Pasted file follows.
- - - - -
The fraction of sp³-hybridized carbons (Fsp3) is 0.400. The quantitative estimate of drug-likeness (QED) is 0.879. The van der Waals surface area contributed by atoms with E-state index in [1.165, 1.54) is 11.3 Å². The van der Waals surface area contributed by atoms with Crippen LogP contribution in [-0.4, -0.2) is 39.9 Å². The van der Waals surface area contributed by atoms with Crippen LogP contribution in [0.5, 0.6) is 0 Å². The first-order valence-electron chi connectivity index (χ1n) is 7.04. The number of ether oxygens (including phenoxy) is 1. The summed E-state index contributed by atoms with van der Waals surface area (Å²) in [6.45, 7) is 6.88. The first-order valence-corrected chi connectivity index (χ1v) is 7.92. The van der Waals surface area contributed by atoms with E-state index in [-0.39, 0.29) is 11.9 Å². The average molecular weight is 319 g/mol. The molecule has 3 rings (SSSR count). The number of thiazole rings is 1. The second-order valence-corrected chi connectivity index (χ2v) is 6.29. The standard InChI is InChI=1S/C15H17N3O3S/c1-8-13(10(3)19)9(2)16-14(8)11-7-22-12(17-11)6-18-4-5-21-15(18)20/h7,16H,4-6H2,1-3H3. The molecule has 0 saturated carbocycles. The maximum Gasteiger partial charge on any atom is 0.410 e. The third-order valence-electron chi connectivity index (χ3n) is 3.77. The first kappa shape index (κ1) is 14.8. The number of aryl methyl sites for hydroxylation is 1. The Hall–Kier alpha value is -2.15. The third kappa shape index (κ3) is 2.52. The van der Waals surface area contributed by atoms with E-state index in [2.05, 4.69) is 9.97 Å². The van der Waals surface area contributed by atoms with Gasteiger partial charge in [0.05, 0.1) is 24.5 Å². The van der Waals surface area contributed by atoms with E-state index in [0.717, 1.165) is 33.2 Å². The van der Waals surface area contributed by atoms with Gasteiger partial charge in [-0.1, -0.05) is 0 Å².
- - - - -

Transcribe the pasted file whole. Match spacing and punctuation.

The fraction of sp³-hybridized carbons (Fsp3) is 0.400. The quantitative estimate of drug-likeness (QED) is 0.879. The van der Waals surface area contributed by atoms with E-state index in [1.165, 1.54) is 11.3 Å². The van der Waals surface area contributed by atoms with Crippen LogP contribution in [-0.4, -0.2) is 39.9 Å². The van der Waals surface area contributed by atoms with Crippen LogP contribution in [0.5, 0.6) is 0 Å². The first-order valence-electron chi connectivity index (χ1n) is 7.04. The number of ether oxygens (including phenoxy) is 1. The summed E-state index contributed by atoms with van der Waals surface area (Å²) in [6.45, 7) is 6.88. The first-order valence-corrected chi connectivity index (χ1v) is 7.92. The van der Waals surface area contributed by atoms with E-state index in [-0.39, 0.29) is 11.9 Å². The average molecular weight is 319 g/mol. The molecule has 3 rings (SSSR count). The number of thiazole rings is 1. The second-order valence-corrected chi connectivity index (χ2v) is 6.29. The standard InChI is InChI=1S/C15H17N3O3S/c1-8-13(10(3)19)9(2)16-14(8)11-7-22-12(17-11)6-18-4-5-21-15(18)20/h7,16H,4-6H2,1-3H3. The molecule has 0 saturated carbocycles. The maximum Gasteiger partial charge on any atom is 0.410 e. The third-order valence-electron chi connectivity index (χ3n) is 3.77. The first kappa shape index (κ1) is 14.8. The number of aryl methyl sites for hydroxylation is 1. The Hall–Kier alpha value is -2.15. The third kappa shape index (κ3) is 2.52. The van der Waals surface area contributed by atoms with E-state index in [2.05, 4.69) is 9.97 Å². The van der Waals surface area contributed by atoms with Gasteiger partial charge in [0.05, 0.1) is 24.5 Å². The van der Waals surface area contributed by atoms with E-state index in [0.717, 1.165) is 33.2 Å². The van der Waals surface area contributed by atoms with Gasteiger partial charge in [-0.1, -0.05) is 0 Å².